With guest co-author, Quynh Chi Nguyen at Community Catalyst
In the coming weeks, the federal government will finalize the rules for the No Surprises Act which established landmark consumer protection from unfair high-cost medical bills from out-of-network providers. As of January 1, so-called surprise medical bills became illegal. Millions of people who are privately insured no longer have to worry about receiving an unexpected bill for hundreds or thousands of dollars from a health care provider who was involved in their treatment, but out of their insurance plan’s network. In fact, according to a recent survey, in the first two months of 2022, there were over 600,000 bills that triggered the patient protections. That’s a tremendous result for those patients who otherwise would have faced an expensive medical bill. The No Surprises Act also aimed to help drive down overall costs for all insured people. It established an arbitration system to settle payment disputes between these out-of-network providers and insurance companies, so providers can’t simply charge whatever they want.
But some providers who have been profiting from the surprise billing practice aren’t happy with losing their money-making scheme. They’ve responded by filing numerous lawsuits against both the law itself and the interim final rules defining the arbitration system.
Facing strong pressure from these providers to weaken the law and the arbitration rules, Community Catalyst and U.S.PIRG reached out to the Biden Administration sending a letter urging them to stand firm on the three key principles set out by Congress in the No Surprises Act:
Protecting patients from surprise medical bills;
Ensuring patients understand their rights under the No Surprise Act; and
Steering clear of implementing any approach that accelerates the rise of health care costs.
Our letter encourages the Tri-Agencies (the U.S. Department of Health and Human Services, the U.S. Department of Labor, and the U.S. Department of Treasury) responsible for implementing the law to issue a final rule which is consistent with President Biden’s critical goals of making health care more affordable and accessible for everyone.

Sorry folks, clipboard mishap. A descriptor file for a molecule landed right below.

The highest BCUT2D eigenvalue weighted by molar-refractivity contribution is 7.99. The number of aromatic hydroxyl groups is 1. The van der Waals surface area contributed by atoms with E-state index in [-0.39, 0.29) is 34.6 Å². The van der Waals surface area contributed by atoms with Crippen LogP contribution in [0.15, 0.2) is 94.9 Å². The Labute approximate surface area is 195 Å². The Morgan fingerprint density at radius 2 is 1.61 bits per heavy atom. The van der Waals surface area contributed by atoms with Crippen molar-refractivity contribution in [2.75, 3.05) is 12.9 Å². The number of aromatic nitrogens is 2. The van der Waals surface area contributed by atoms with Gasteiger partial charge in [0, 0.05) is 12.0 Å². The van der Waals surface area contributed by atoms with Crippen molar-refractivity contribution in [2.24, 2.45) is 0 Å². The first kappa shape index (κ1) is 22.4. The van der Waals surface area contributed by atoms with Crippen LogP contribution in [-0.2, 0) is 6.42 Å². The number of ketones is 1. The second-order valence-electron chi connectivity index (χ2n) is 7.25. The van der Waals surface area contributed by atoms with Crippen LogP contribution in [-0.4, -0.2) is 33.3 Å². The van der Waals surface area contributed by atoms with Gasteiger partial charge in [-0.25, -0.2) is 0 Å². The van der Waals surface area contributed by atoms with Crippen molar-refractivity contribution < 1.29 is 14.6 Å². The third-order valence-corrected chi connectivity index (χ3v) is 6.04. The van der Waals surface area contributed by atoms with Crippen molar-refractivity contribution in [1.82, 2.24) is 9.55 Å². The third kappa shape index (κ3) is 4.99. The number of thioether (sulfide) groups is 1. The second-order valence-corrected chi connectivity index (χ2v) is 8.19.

To address rapidly rising health care costs, the No Surprises Act and the Interim Final Rules establish necessary guardrails for arbiters to use when deciding out-of-network reimbursement rates for surprise billing cases. The law and the rules point to the “qualifying payment amount” (essentially, the median in-network rate paid for the same procedure in that local region) as the central factor to be considered. Unfortunately, the district court decision rendered in the case filed by the Texas Medical Association removed these guardrails. The impact of this decision is that some providers will have a green light to routinely use the arbitration system knowing they are more likely to win oversized payments. Our letter pointed out: “Without the guardrails pointing to the primacy of the Qualifying Payment Amount (QPA) in payment decisions in the interim final rules, some providers will try to obtain higher, inflated rates, leading to increased health care costs and higher premiums for consumers.” We call on the Biden Administration to uphold their commitment to hold down health care costs so everyone can have a peace of mind when accessing the care they need.
Our letter also calls on the Tri-Agencies to deploy effective approaches to inform all patients regardless of their health insurance status about their rights under the No Surprises Act. We recommended improvements to the various required patient notices to ensure that hospitals screen uninsured and underinsured patients for hospital financial assistance or other public health insurance programs to help reduce their medical bills and protect them from aggressive collection practices.
Consumers fought hard to win the billing protections under the No Surprises Act. Our letter stressed the importance of putting patient and consumer needs first as the Biden Administration takes this last step to finalize the implementing rules.
Photo by @nci by Unsplash